Digital Camera Types Explained – Superzoom

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Superzoom compacts

Although I have included them as 'compacts', superzoom cameras are not particularly compact, but you can probably fit one in a large jacket pocket. These cameras are similar to advanced compacts, except they feature zoom lenses that cover a massive range.

Superzoom camera size compared to basic compact, advanced compact, and DSLR cameras
Sony HX100V Superzoom (center right) size compared to the Panasonic LX-5 advanced compact camera (center left), Casio EX-ZS10 basic compact camera (left), and the Canon Rebel T3 DSLR camera (right)

Modern superzooms can often have a zoom range between wide-angle, starting at around 24mm to 28mm, all the way up to around 500mm to 800mm super-telephoto. When you consider the size and weight (not to mention the cost) of lenses to cover the equivalent zoom range for a DSLR, Superzooms are definitely compact.

Because superzooms cover such a large zoom range, they may lack the fast apertures of advanced compacts with more modest zoom lenses. A largest aperture of f/2.8-3.5 is common at the wide-angle, with f/5.6 at the super-telephoto lens.

The moon photographed with a Superzoom Bridge Camera
So close... by Dennis Hummel on flickr (licensed CC-BY)

The sensor size of superzooms is also often smaller than advanced compacts with smaller lenses, so coupled with the slower lenses, their low-light performance will be more akin to basic compacts.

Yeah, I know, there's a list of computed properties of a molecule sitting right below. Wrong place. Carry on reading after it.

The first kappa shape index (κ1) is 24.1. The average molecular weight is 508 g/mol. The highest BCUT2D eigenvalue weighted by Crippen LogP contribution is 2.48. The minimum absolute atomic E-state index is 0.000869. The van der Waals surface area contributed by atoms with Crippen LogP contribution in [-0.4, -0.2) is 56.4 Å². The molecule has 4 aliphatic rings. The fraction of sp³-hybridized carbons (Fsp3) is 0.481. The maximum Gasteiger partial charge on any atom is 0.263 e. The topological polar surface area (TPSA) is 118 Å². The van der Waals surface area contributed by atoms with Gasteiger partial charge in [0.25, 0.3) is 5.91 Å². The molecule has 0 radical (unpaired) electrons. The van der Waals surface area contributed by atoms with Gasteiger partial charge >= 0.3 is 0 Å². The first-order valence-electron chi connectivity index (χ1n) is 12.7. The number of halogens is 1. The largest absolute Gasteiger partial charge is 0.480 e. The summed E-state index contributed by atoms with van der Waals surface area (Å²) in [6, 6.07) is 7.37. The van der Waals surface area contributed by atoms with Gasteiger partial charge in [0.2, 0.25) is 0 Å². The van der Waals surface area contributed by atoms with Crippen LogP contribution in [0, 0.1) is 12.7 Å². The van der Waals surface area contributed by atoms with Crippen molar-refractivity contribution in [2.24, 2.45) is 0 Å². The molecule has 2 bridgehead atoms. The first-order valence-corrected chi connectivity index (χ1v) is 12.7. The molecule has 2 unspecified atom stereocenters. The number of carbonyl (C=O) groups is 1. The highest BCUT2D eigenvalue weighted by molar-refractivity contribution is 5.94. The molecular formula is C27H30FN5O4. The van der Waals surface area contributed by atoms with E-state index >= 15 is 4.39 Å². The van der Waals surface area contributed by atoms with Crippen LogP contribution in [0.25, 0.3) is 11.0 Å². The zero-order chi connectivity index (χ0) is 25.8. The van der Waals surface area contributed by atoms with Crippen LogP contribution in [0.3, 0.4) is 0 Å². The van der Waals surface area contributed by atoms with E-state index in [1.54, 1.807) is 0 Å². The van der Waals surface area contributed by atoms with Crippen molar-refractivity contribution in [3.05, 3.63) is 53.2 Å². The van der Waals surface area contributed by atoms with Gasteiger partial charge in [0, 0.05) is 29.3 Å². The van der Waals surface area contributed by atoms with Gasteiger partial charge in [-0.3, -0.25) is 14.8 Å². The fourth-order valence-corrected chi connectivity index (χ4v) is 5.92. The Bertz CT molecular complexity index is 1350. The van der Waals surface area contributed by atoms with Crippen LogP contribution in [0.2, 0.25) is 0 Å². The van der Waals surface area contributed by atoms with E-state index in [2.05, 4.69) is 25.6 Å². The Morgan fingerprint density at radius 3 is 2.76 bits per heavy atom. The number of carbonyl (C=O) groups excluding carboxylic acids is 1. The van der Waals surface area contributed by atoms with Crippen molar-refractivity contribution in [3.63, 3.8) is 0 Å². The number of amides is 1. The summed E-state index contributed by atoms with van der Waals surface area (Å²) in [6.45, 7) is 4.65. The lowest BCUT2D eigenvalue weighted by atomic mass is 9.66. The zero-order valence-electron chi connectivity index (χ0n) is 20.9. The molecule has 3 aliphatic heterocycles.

In other aspects, superzooms are the same as bridge / advanced compacts, offering full exposure control and other features such as exposure bracketing. They also share the ability to add filters and add on lenses.

Common Blue butterfly photographed with a superzoom camera
Common Blue by davidpiano92 on flickr (licensed CC-BY-ND)

Thanks to the larger lens, the form factor of superzooms more closely resembles that of a mini-DSLR. Most, if not all superzooms also feature an electronic viewfinder, and the ability to switch easily between the viewfinder and the screen when composing and reviewing shots.

Zebra shadows on hand - taken with a Superzoom compact camera
Free Hand in Zebra Creative Commons by D Sharon Pruitt on flickr (licensed CC-BY)

The benefit of a viewfinder is that holding the camera up against your eye helps steady the camera (and so avoid blurry shots) compared to having to hold the camera at arms length so you can see the LCD.

  • Advanced controls, essential controls easily accessible through buttons instead of having to go through menus
  • Electronic viewfinder
  • Accessories available to extend the camera's functionality
  • Massive zoom range in a relatively small size
  • Not as pocketable as other compact cameras
  • Shallow depth of field not possible except for close-ups
  • Low light performance not very good

Written by Discover Digital Photography

January 16th, 2012 at 10:43 am

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